As finance director of Europe’s biggest venture capitalist firm, Michael Queen is the money man behind a company that helps make dreams a reality. But the finance chief also has a dream of his own and working at 3i Group has given him the opportunity to live it vicariously.
At work, the chartered accountant from Leeds oversees the complicated finances of a corporation that buys and grows fledgling companies. He sees his primary role as one of communication and support to the firms ‘acquired’ by 3i.
But Queen’s initial dream was to be in charge of his own company. He says: ‘At university, I knew I wanted to run my own business, but I couldn’t see how to go about it. So I looked around and found the best way to get commercial training was to qualify as a chartered accountant.’
And despite the fact he is not running his own company, Queen seems very happy with his job, as it allows him to meet entrepreneurs who dream of running their own companies.
‘I see talented entrepreneurs all the time, people who are taking huge risks to fulfil their dreams. It’s very inspiring,’ says Queen.
But he adds that the gift of entrepreneurialism cannot be taught. ‘You have to be born with a high level of drive and self-belief that is not found in the average person. You must have a belief in yourself that is almost self-deluding to keep going despite all the knockbacks.’
As one of the leaders at the FTSE-100 listed company, Queen knows he is ‘incredibly fortunate’ in his role of FD, not only because of the inspiring entrepreneurs he works with, but also because his role is extraordinarily varied. Although his formal responsibilities cover the more traditional areas of financial control, treasury, tax, information systems and operations throughout the group, the area that takes up most of his time is communications.
‘I communicate with my shareholders for investor relations, with the government through our public affairs programme, and (with the other employees through) internal communications. I spend a lot of my time talking about 3i, what our strategy is, where the business is going,’ he explains.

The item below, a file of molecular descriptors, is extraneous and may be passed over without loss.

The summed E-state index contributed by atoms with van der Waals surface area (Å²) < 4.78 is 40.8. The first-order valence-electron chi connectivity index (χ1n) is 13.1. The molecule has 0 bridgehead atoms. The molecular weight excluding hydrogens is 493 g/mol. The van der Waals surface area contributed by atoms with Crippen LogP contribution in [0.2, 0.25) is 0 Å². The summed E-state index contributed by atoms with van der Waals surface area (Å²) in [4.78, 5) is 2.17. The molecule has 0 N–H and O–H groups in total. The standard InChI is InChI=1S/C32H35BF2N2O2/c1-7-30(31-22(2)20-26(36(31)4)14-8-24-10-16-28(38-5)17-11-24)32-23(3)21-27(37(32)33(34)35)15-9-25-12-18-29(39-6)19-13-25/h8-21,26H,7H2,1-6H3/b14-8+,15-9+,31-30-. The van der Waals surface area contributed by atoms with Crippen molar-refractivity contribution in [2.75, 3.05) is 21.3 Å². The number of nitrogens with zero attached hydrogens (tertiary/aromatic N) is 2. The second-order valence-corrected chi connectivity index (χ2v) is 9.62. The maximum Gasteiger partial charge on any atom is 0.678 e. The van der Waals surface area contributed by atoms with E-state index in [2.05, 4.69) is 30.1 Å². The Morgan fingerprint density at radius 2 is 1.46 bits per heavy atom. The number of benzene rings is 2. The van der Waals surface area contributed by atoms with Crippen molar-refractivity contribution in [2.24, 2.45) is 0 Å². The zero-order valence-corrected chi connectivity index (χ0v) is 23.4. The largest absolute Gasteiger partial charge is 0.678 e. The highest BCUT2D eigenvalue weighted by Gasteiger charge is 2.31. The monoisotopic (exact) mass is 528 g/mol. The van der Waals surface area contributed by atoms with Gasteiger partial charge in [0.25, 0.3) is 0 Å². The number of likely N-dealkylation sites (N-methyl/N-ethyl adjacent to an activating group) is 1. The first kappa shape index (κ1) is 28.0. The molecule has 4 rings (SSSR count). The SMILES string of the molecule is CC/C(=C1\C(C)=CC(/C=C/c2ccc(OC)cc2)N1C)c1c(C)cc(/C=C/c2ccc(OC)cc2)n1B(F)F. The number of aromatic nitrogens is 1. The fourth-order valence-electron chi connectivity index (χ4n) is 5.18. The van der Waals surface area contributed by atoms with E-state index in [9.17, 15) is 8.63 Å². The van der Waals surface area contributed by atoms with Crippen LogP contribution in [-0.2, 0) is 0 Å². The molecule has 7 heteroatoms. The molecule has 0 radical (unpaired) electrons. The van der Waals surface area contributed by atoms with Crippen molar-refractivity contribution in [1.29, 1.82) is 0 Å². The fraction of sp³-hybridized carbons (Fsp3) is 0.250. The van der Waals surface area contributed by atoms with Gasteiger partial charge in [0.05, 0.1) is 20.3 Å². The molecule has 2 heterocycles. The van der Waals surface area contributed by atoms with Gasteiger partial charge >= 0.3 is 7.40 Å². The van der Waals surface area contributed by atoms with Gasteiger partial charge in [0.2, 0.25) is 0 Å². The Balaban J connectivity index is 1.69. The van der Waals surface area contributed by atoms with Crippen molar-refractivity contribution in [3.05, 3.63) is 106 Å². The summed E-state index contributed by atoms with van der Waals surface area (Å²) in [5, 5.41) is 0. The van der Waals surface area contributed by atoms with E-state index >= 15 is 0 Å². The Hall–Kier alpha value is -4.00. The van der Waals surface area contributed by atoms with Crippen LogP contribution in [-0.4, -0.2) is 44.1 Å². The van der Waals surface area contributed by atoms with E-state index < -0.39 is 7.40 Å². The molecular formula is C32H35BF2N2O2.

As for his daily involvement in the more traditional areas of running the finances in the company, he says his work is limited to supporting those involved in these functions.
‘The only way I can do my job effectively is to make sure I have excellent people in all those areas. So if my head of tax recommends a particular tax strategy, it’s going to be pretty rare that I’m going to be able to second-guess his judgment. I also challenge my employees in terms of the overall strategy, and make sure that their thinking is sound,’ he says.
According to Queen, there are a number of key skills he and other FDs need in order to perform their job well, particularly in the post-Enron world when the job is so demanding.
One of the key issues facing FDs at the moment is what he calls ‘role creep’. ‘The FD’s job has expanded out of all proportion. Not only does he have the traditional roles to fulfil, but he has to be highly commercial as well,’ he said. ‘There is tougher corporate governance, the new international accounting regime and other huge changes. It’s quite a lot of strain for one individual.’
Delegation is the secret of his success in this demanding role. Queen says: ‘The key is knowing the strengths and weaknesses of your team. So you have to have a good in-depth working relationship with people. The other skill you’ve got to have as a finance director is, when it’s required, to move from a high level to great detail very quickly and be able to pick up detail on a particular issue very quickly.’
A third element that is also crucial to the role, says Queen, is being able to work well with people. ‘An FD’s interpersonal skills have to be excellent. He has to be able to communicate well with the people he works with. It’s no good just having an FD who can do the numbers.’
Good FDs, he says, have to be able to make their employees feel both supported and challenged. And he has to be able to get employees to perform well by helping them understand why their job is crucial to the performance of the company.
‘The FD has the best overview of the company, and communicating with his employees he can persuade them to see the importance of their roles.’
But Queen, who has hundreds of FDs working under him, has found the crucial people skills are the toughest to find.
‘There are plenty of people out there who have good financial control, but I don’t see the important communication skills very often. When we find these people, they go on to become chief executives because the same skills are required to be a good chief executive.’